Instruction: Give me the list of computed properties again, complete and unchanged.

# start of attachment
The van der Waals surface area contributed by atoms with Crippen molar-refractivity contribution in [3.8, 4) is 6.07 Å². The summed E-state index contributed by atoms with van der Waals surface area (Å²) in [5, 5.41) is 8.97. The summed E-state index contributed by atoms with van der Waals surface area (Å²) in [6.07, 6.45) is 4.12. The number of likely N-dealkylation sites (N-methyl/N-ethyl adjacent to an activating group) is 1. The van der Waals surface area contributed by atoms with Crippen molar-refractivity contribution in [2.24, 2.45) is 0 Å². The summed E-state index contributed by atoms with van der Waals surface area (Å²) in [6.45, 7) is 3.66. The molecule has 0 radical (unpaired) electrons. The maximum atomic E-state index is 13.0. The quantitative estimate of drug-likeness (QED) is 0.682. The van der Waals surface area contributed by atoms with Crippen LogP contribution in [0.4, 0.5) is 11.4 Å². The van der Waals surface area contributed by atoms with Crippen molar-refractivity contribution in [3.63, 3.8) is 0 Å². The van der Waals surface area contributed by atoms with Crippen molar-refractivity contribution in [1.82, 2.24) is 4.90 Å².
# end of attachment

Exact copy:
The van der Waals surface area contributed by atoms with Crippen molar-refractivity contribution in [3.8, 4) is 6.07 Å². The summed E-state index contributed by atoms with van der Waals surface area (Å²) in [5, 5.41) is 8.97. The summed E-state index contributed by atoms with van der Waals surface area (Å²) in [6.07, 6.45) is 4.12. The number of likely N-dealkylation sites (N-methyl/N-ethyl adjacent to an activating group) is 1. The van der Waals surface area contributed by atoms with Crippen molar-refractivity contribution in [2.24, 2.45) is 0 Å². The summed E-state index contributed by atoms with van der Waals surface area (Å²) in [6.45, 7) is 3.66. The molecule has 0 radical (unpaired) electrons. The maximum atomic E-state index is 13.0. The quantitative estimate of drug-likeness (QED) is 0.682. The van der Waals surface area contributed by atoms with Crippen LogP contribution in [0.4, 0.5) is 11.4 Å². The van der Waals surface area contributed by atoms with Crippen molar-refractivity contribution in [3.63, 3.8) is 0 Å². The van der Waals surface area contributed by atoms with Crippen molar-refractivity contribution in [1.82, 2.24) is 4.90 Å².